I wrote a post last week entitled “Going away from myself is going toward myself.” It was based primarily on Jesus’ teachings in the gospel that “the last will be first” and the humble “will be exalted.” Yesterday I found the almost perfect Course expression of this idea.
It is Lesson 328, “I choose the second place to gain the first.” It is clearly based on the parable in Luke (14:7-11) in which, at a marriage feast, you are supposed to “go and sit in the lowest place, so that when your host comes he may say to you, ‘Friend, go up higher'”-to a place of honor. Luke’s punch line to this parable is one of the lines I was focusing on: “Every one who exalts himself will be humbled, and he who humbles himself will be exalted.”
Lesson 328, with its notion of voluntarily choosing a lower “place” in order to gain a higher, is clearly a reference to this passage in Luke. Also, in its idea that the second will actually be “first,” it is echoing (as Greg pointed out in our Workbook class), the line “the last will be first.”
But what does the lesson mean? It’s really a lesson about who is in charge, whose will is getting done. We can see this as a process that has three stages. Initially, we want to be in charge of our lives. We want to do our own will. This is what it means to us to be first–to be alone, at the top of the mountain, the master of our fate. This attempt to be first, however, actually bumps us to the bottom. We end up, as the lesson tells us, with “sickness, suffering, and loss and death.”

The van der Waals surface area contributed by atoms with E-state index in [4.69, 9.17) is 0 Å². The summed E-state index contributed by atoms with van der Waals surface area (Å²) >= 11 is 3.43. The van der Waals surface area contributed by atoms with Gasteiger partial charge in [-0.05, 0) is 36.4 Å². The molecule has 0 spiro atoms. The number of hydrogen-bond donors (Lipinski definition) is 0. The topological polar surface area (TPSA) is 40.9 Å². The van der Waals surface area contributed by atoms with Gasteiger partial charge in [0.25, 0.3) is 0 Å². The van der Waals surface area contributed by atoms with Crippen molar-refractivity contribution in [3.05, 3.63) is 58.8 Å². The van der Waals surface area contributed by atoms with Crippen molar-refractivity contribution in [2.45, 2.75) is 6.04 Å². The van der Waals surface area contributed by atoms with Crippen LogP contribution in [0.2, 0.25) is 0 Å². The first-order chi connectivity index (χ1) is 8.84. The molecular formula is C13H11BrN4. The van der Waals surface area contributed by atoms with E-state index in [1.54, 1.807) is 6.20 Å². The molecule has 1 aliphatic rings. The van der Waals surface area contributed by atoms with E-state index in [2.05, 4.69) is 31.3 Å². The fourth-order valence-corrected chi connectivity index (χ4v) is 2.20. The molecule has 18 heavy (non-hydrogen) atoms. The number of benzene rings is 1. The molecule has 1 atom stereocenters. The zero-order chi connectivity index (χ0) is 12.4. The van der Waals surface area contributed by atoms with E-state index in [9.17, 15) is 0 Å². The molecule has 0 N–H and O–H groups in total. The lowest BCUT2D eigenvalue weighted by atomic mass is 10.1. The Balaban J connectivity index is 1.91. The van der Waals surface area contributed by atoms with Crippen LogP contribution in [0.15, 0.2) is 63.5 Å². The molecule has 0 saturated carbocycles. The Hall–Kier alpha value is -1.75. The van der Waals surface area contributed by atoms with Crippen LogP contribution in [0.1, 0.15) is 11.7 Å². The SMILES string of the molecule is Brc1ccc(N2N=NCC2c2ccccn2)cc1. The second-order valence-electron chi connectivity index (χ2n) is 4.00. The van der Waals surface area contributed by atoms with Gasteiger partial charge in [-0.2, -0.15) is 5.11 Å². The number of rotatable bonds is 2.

So we have to move from trying to be in the first place to voluntarily taking the second place. The second place is being a follower, following God’s Will, rather than our own. As the prayer for Lesson 233 has us say, “Be You the Guide, and I the follower, who questions not the wisdom of the infinite.”
To put ourselves in this second place, to be His follower, means admitting that what we would do on our own is different than what God would have us do. In other words, there is a clash between our will and God’s, and we have decided to follow God’s. This puts us in a quandary, for even though His Will tends to work out better than ours, we still feel as if an alien will is imposing itself on us. We want to follow our agenda, but this outside agenda keeps coming in and saying “Follow me.”
The way out of this quandary, however, is to carefully observe the results of following His Will. When I do that, I find that doing His Will leaves me with a happiness, a sense of fulfillment and even freedom, that following my own will does not. I may feel free while following my own will, but the result is that I end up feeling frustrated and empty, which means imprisoned. And I may feel imprisoned while following God’s Will, but I end up feeling happy and fulfilled, which means free.
This observation should lead me to an earth-shaking conclusion. Since will is the faculty in us that reaches out to take hold of our happiness, what I call my will can’t be my real will. For when I let it do its thing, it doesn’t actually take hold of my happiness. It takes hold of the opposite of happiness. But when I follow God’s Will, lo and behold, I really do take hold of my happiness.